Simple Workflow Gets eSignature Capabilities
In February, I wrote about the Teams Approvals app. At the time, I concluded that the Approvals app delivers simple workflow that is attractive because it’s so easy to use. Microsoft still hasn’t enabled guest user access to Approvals, but they have some other features, including the ability to add electronic signatures from third-party providers.
Microsoft cites Adobe Sign and DocuSign as examples of providers which allow users to create an approval needing an electronic signature. DocuSign doesn’t seem to be ready to support Teams just yet, but the offer to use Adobe Sign turned up in my tenant, so I tried it out.
Licenses Needed for Adobe Sign
Anyone sent an item to approve can use Adobe Sign to sign it without a license, but users need an Adobe Sign license to generate new approval requests. Adobe offers a trial (14 days in Ireland, different periods elsewhere), which is enough to prove the concept.
The process to use eSignatures with approval requests is simple. The person seeking approval creates a new approval request and chooses eSign as the approval type. They also choose an eSignature provider. If their account is not signed into the provider, they must authenticate at this point. Notice that the approval request must include an attached document. This is important because the document is the primary element routed by Teams to the provider’s cloud service for processing. Once the document reaches the provider, it goes through the same approval cycle used for any other document submitted for eSignature processing.
Oddly, the Approvals app only uploads documents stored on my local drive. No option was available to upload documents stored in SharePoint Online or OneDrive for Business unless local copies of synchronized files are available. It’s an odd omission given the importance Microsoft puts on storing files in the cloud to make it easier to index and discover content for both user and compliance purposes.
The requester must tell the sSignature provider who should sign the document and if the signers must sign in order (Figure 2). Although Teams will check the names against the tenant directory, you can add any valid SMTP address as a signer. Once Teams passes the request to the provider, it sends notifications to the signer addresses using its normal approval mechanisms.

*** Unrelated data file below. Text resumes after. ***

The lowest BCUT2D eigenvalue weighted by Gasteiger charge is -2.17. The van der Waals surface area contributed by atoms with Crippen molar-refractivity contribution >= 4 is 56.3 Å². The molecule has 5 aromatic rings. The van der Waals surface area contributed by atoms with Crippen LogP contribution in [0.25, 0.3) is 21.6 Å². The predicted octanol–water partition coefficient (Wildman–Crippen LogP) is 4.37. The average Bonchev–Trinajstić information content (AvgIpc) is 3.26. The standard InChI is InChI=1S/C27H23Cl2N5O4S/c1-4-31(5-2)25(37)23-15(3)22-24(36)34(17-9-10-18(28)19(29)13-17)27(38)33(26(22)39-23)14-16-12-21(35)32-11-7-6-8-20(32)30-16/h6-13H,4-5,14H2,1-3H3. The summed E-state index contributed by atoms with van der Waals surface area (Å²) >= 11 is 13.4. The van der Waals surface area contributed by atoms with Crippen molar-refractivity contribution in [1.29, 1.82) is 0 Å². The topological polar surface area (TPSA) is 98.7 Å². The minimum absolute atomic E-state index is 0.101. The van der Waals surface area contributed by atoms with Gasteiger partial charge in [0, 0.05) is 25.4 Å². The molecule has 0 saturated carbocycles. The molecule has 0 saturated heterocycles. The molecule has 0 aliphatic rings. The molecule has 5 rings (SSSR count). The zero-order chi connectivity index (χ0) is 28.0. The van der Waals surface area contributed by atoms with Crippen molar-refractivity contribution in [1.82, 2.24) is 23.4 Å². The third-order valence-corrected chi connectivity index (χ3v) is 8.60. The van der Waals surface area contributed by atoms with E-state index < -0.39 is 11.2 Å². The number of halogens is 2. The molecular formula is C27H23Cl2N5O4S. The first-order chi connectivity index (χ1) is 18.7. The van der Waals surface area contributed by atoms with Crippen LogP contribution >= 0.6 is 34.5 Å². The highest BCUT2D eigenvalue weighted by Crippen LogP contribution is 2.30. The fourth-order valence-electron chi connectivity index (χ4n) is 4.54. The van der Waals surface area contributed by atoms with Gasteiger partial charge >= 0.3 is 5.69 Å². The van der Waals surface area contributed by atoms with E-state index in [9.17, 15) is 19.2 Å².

Third-Party eSignature Processing
When the user sends the request, Teams captures information about the request under a tab for the provider in the Approvals app to allow the user to track its progress. Meantime, the provider works on details of the request sent to it by Teams. For Adobe Sign, that means sending email to the signers to notify them that a request is waiting. (Figure 3).
This is the same process that “normal” document signing requests follow with Adobe Sign. The only difference is that Teams gathers the information about the document and injected it into Adobe Sign. Clicking the link in the message launches Adobe Sign with the document loaded and ready for signature (Figure 4).
As signers respond, Adobe Sign notifies Teams, which then posts an update in the user’s activity feed.
Once everyone requested sign the document, Adobe Sign completes its process by emailing a copy of the fully signed document to the requester and signers and updating Teams that the approval cycle is complete. Teams posts a final notice to the user’s activity feed (Figure 5) and updates the request in the Approvals app.
Unlike normal approval requests, I noticed that eSign approval requests do not show up in Power Automate. This is probably because Teams doesn’t use Power Automate to process eSign requests.
Overall, the integration between Teams and Adobe Sign is reasonably seamless and a good example of how to combine cloud services from multiple sources to get work done. Everything worked as expected, and apart from not being able to upload documents from cloud sources, the only minor irritation I encountered was being asked to sign into Adobe Sign multiple times over a short period. It’s obvious that Adobe hasn’t quite mastered the art of single sign in just yet.
The bottom line is that if your organization uses an eSignature provider and has the necessary licenses, linking eSignatures to approval requests adds value. Users can quickly and easily request documents for approval without leaving Teams, reducing the need to wonder just how to submit a document for eSignature processing. It’s an integration worth investigating if eSignatures are important to your business operations.
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